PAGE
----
Tracy E. Gilchrist: Fifteen years ago, on January 18, The L Word premiered on Showtime. I think it's safe to say that it changed the culture for queer women. So we really want to pay homage to that and also to look at the problematic pieces of The L Word, why we liked it, why we hated it, why we hate-watched it, who were our crushes. Jill, what was your first experience with L Word?
Jill Gutowitz: I'm definitely an L Word newbie because I came out later in life. I came out when I was 23. I was a very sheltered kid. My parents didn't let me see anything PG-13 until I was 13. I didn't even know about The L Word growing up, which is dark. I became aware of it in my early 20s, but I didn't watch it until that year when I was kind of coming to terms with everything and realizing, "Oh, shit. I'm fucking gay."
I remember I started ... I was like, "Whatever, I'll just watch one episode, see what this stupid show is about." I was so resentful of it. Like, "Whatever, this is the gay show. I'll just watch one episode. It's probably gonna be dumb." I watched one episode and I was like, "OK. this rocks."
Tracy: What about it rocked for you, though?
Jill: Honestly, I have a sweet spot in general for 2000s television. Truly, the outfits and the hair and just the culture and the music and all of it. Alice's hair is so insane, especially in the pilot. I had never seen anything besides maybe Orange Is the New Black at that point, with women just openly having sex and having these drawn-out storylines together.
Kimberly Eaton: I was actually introduced to it, I think, maybe a little bit later that year. Technically, whenever it first came out on DVD. It was introduced to me by a friend while we were in college, who's actually a cis hetero woman, and she's like, "There's this show called L Word, and I have the season 1 DVD." She was one of those where it's like, "Ooh, Shane -- oh, I think I could be with someone like ..."
Tracy: The reason I didn't want to go first was that my relationship to The L Word started kind of somberly. I didn't want to be a downer right off the bat.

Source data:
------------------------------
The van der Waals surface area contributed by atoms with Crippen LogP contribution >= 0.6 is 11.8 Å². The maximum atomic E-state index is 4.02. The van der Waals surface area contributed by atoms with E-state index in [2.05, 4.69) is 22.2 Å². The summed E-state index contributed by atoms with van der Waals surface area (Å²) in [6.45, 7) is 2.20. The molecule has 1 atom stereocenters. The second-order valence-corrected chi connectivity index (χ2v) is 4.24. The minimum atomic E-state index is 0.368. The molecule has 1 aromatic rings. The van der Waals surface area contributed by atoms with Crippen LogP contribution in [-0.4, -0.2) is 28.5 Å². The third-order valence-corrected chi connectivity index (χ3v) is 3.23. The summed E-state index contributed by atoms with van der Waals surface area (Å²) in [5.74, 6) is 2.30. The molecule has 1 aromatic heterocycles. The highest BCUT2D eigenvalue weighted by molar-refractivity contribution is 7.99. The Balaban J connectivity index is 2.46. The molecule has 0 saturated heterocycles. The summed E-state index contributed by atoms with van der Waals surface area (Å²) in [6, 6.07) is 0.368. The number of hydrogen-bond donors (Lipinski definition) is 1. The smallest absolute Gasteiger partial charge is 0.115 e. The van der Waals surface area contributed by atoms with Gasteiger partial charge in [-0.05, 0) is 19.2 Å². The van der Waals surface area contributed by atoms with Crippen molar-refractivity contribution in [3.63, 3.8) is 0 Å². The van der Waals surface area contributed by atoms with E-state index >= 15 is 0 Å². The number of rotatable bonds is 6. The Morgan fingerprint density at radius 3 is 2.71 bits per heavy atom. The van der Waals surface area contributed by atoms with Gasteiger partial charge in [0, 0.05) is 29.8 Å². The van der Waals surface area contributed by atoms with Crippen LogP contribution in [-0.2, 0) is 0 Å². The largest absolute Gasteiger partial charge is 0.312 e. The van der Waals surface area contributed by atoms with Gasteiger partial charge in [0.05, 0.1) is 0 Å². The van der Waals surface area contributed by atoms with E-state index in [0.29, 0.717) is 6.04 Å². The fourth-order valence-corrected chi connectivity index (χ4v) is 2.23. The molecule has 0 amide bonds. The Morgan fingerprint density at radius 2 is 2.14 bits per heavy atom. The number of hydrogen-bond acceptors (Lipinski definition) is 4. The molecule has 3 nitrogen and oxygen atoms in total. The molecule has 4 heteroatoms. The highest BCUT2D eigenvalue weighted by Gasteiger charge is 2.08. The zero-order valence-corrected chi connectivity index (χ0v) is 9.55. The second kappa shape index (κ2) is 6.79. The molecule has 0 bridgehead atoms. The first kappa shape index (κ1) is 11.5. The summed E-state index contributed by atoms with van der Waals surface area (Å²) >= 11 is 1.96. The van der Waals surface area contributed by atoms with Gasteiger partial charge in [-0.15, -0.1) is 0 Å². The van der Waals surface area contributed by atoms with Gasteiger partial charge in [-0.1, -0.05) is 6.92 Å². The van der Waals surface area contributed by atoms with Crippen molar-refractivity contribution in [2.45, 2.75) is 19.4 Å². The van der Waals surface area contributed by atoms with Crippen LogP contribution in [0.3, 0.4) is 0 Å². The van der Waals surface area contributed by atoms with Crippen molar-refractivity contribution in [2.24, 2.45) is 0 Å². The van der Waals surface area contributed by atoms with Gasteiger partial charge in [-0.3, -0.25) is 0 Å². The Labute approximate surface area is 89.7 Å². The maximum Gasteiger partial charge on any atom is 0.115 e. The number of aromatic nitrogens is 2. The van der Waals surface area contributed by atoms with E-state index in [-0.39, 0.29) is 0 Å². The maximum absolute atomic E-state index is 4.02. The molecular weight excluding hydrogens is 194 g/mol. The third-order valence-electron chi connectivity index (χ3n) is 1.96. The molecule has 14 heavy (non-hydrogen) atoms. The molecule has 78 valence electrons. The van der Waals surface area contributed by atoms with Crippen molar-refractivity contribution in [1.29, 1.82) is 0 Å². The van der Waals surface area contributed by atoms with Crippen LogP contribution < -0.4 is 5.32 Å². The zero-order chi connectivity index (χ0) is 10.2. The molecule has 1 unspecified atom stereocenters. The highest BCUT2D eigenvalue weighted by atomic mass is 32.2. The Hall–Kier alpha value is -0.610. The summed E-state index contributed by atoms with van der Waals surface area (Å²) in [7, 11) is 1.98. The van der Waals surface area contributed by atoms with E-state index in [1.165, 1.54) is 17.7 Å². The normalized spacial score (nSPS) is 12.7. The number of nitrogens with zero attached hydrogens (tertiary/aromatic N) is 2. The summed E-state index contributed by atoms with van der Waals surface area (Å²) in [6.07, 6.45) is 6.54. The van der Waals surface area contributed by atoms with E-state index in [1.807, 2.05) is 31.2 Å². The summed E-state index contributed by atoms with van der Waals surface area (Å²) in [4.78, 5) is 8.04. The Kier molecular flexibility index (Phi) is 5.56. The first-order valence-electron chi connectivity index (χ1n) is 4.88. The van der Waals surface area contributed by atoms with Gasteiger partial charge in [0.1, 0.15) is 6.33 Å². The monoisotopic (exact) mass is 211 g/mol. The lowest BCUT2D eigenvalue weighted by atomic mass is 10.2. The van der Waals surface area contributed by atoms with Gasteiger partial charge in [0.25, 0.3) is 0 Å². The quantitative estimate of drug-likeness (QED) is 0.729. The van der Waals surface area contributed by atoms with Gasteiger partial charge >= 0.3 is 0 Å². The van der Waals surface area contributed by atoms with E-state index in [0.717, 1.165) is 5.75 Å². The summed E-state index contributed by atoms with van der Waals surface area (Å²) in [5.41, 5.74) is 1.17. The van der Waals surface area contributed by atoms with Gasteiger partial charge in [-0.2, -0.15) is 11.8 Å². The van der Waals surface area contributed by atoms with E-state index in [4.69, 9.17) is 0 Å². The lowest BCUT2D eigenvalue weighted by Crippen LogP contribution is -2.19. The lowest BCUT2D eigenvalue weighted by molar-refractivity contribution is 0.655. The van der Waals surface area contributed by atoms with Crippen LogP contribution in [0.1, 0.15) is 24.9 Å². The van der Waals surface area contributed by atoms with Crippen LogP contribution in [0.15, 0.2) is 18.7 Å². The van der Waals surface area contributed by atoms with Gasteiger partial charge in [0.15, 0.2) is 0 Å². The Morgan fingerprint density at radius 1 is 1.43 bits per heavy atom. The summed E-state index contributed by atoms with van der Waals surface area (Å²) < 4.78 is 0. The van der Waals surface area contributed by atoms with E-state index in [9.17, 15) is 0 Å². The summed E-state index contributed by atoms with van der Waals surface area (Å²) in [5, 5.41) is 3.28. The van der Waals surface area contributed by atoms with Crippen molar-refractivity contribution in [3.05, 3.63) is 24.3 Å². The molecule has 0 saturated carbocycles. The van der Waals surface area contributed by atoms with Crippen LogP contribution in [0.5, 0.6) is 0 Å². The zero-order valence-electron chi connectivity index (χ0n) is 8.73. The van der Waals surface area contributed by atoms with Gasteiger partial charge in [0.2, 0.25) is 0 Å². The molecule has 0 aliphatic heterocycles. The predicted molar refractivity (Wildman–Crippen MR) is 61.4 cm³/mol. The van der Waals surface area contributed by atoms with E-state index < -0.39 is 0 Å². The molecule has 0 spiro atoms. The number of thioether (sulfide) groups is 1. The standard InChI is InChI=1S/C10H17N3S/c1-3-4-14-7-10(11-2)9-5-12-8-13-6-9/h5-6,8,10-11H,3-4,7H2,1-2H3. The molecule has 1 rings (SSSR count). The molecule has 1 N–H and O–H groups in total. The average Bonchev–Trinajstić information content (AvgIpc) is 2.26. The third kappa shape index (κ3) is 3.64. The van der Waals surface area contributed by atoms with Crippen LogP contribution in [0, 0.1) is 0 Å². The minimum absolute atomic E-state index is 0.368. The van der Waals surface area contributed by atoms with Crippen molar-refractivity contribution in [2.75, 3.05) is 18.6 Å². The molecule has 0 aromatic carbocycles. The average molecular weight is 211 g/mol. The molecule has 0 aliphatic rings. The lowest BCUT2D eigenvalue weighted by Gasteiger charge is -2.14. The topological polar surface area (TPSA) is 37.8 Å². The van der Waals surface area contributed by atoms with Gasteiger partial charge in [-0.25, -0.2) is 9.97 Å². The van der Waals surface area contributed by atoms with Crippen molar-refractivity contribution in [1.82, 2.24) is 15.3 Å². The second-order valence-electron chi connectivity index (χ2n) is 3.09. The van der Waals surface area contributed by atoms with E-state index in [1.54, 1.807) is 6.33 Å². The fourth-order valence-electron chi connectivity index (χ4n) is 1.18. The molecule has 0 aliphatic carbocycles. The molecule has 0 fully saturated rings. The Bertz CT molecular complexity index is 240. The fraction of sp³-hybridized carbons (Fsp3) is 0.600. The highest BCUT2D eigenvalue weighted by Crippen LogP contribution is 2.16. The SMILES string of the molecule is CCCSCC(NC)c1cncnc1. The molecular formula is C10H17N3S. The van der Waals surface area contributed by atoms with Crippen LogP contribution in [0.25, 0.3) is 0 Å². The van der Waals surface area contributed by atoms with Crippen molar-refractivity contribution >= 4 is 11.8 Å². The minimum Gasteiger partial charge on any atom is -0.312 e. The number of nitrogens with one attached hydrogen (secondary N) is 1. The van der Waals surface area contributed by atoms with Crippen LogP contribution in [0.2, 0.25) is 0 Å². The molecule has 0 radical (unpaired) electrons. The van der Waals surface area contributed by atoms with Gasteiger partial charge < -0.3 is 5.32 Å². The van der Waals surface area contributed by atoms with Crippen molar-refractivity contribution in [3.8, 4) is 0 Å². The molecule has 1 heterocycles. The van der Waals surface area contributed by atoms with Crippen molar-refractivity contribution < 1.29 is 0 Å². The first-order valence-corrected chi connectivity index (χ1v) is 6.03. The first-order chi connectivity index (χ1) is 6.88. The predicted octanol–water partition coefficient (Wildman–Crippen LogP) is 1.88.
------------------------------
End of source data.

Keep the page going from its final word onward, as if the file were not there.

I was in my early 30s and I had been writing for our local queer magazine -- Metroline magazine in Connecticut. It was 2003, and I had gotten the DVD. I got the first five episodes of The L Word in December.
It happened that my dad had been diagnosed with cancer the summer before, and by December he went into the hospital and he never came out. He passed in February of 2004. So I had these L Word DVDs, my dad was getting sicker and sicker, and it was a balm, a salve for me. I think I watched those first five episodes over and over, because, for one thing, I'd never seen anything like it on television. You know, there were some [lesbian-themed] movies, but nothing so bold and no community.
For me, The L Word was revelational. At first, I think I didn't notice any of its problems. I may have noticed them, but I forgave them all.
Jill: It's interesting how I think TheL Word has been there for so many people in so many different ways. It's such an easy question, I think, especially for queer women to be like "What's your L Word story?" because usually you watch it at a time. It was formative for a lot of people in different ways.
I was a latecomer, but it was definitely the same experience of I watched it because I was dealing with this thing, and it became really important to me, and now I can watch it like it's candy because it reminds me of that time. That's a really nostalgic thing for me to rewatch it too. Again, there are a lot of issues that I was at the time completely overlooking, because, "Well, OK. get rid of that. Let me just see the gay stuff, because that's what I'm here for, and I'll forgive this and then go back later." So I think it is interesting how easy it is for queer women to relate to it.
Tracy: And there's really nothing quite like it. I think Orange Is the New Black is the closest.
Kimberly: And hasn't been since. It's not that I was ever in a situation of grappling with the feelings that I had. I don't think that that was ever the thing, but it definitely made me comfortable and actually more excited about being vocal. You know, being more vocal about who I was. Yeah, I know what I'm feeling, 'cause I've felt this way for a long time. I think I feel like I've felt this way since maybe like third grade, but I'm just seeing examples of -- manifestations or different characters of how you can express yourself as a queer person. It was like just seeing examples was really exciting.
Tracy: Since [The L Word] I've had Pretty Little Liars and Callie and Arizona on Grey's Anatomy and there have been so many others. But I was craving queer content, so I went back and started watching TheL Word again recently. I knew that it was biphobic, I knew that it was transphobic, in a lot of its writing. I'm not forgiving it, and I'm not saying it's OK. [It reminds me] that's how we used to be. I always try to be open to people's identities and understanding, but I think that especially, Kimberly, you can speak to this, bisexual women have put up with that kind of bullshit.
Kimberly: Still do. You do want to give a little wiggle room to something like that because it [was] brand-new, unchartered territory, so you're like it's going to be messy and there are going to be things that you can't anticipate and are not going to do correctly. I mean obviously, that show could not exist in its form now. It would be ripped apart.
Listen to the full podcast below for more discussion about the Golden Globes, lesbian memes, and The L Word.
The Advocates podcast is a biweekly series from the world's most influential LGBTQ magazine, where host Tracy E. Gilchrist breaks down the biggest stories in queer news, along with numerous LGBTQ guests. Don't miss a single episode by subscribing on iTunes, Soundcloud, or Google Play.